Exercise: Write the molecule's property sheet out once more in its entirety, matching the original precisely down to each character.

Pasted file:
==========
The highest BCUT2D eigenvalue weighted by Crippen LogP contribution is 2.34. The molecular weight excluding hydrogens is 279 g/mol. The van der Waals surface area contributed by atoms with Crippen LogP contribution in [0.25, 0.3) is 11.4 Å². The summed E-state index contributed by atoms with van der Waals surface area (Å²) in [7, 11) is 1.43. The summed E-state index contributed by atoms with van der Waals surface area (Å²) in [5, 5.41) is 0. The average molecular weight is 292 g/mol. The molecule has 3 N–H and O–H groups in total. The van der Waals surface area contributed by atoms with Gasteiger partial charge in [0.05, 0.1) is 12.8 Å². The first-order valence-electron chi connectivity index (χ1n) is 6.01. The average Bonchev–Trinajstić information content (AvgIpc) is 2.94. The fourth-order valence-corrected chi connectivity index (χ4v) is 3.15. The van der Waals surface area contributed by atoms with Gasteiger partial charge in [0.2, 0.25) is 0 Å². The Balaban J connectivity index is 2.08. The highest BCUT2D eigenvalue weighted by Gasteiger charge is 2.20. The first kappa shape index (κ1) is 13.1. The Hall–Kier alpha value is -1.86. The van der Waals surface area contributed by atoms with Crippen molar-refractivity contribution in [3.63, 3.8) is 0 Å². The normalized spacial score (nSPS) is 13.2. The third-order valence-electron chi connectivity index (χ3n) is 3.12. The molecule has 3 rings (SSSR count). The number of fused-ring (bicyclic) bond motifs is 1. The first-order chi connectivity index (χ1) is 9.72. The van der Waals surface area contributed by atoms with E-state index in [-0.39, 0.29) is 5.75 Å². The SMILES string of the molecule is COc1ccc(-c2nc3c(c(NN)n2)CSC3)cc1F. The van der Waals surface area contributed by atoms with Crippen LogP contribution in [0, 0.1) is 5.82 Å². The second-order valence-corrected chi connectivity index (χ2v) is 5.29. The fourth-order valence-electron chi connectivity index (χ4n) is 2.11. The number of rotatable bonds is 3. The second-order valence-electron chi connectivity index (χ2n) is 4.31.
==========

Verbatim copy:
The highest BCUT2D eigenvalue weighted by Crippen LogP contribution is 2.34. The molecular weight excluding hydrogens is 279 g/mol. The van der Waals surface area contributed by atoms with Crippen LogP contribution in [0.25, 0.3) is 11.4 Å². The summed E-state index contributed by atoms with van der Waals surface area (Å²) in [7, 11) is 1.43. The summed E-state index contributed by atoms with van der Waals surface area (Å²) in [5, 5.41) is 0. The average molecular weight is 292 g/mol. The molecule has 3 N–H and O–H groups in total. The van der Waals surface area contributed by atoms with Gasteiger partial charge in [0.05, 0.1) is 12.8 Å². The first-order valence-electron chi connectivity index (χ1n) is 6.01. The average Bonchev–Trinajstić information content (AvgIpc) is 2.94. The fourth-order valence-corrected chi connectivity index (χ4v) is 3.15. The van der Waals surface area contributed by atoms with Gasteiger partial charge in [0.2, 0.25) is 0 Å². The Balaban J connectivity index is 2.08. The highest BCUT2D eigenvalue weighted by Gasteiger charge is 2.20. The first kappa shape index (κ1) is 13.1. The Hall–Kier alpha value is -1.86. The van der Waals surface area contributed by atoms with Crippen molar-refractivity contribution in [3.63, 3.8) is 0 Å². The normalized spacial score (nSPS) is 13.2. The third-order valence-electron chi connectivity index (χ3n) is 3.12. The molecule has 3 rings (SSSR count). The number of fused-ring (bicyclic) bond motifs is 1. The first-order chi connectivity index (χ1) is 9.72. The van der Waals surface area contributed by atoms with E-state index in [-0.39, 0.29) is 5.75 Å². The SMILES string of the molecule is COc1ccc(-c2nc3c(c(NN)n2)CSC3)cc1F. The van der Waals surface area contributed by atoms with Crippen LogP contribution in [0, 0.1) is 5.82 Å². The second-order valence-corrected chi connectivity index (χ2v) is 5.29. The fourth-order valence-electron chi connectivity index (χ4n) is 2.11. The number of rotatable bonds is 3. The second-order valence-electron chi connectivity index (χ2n) is 4.31.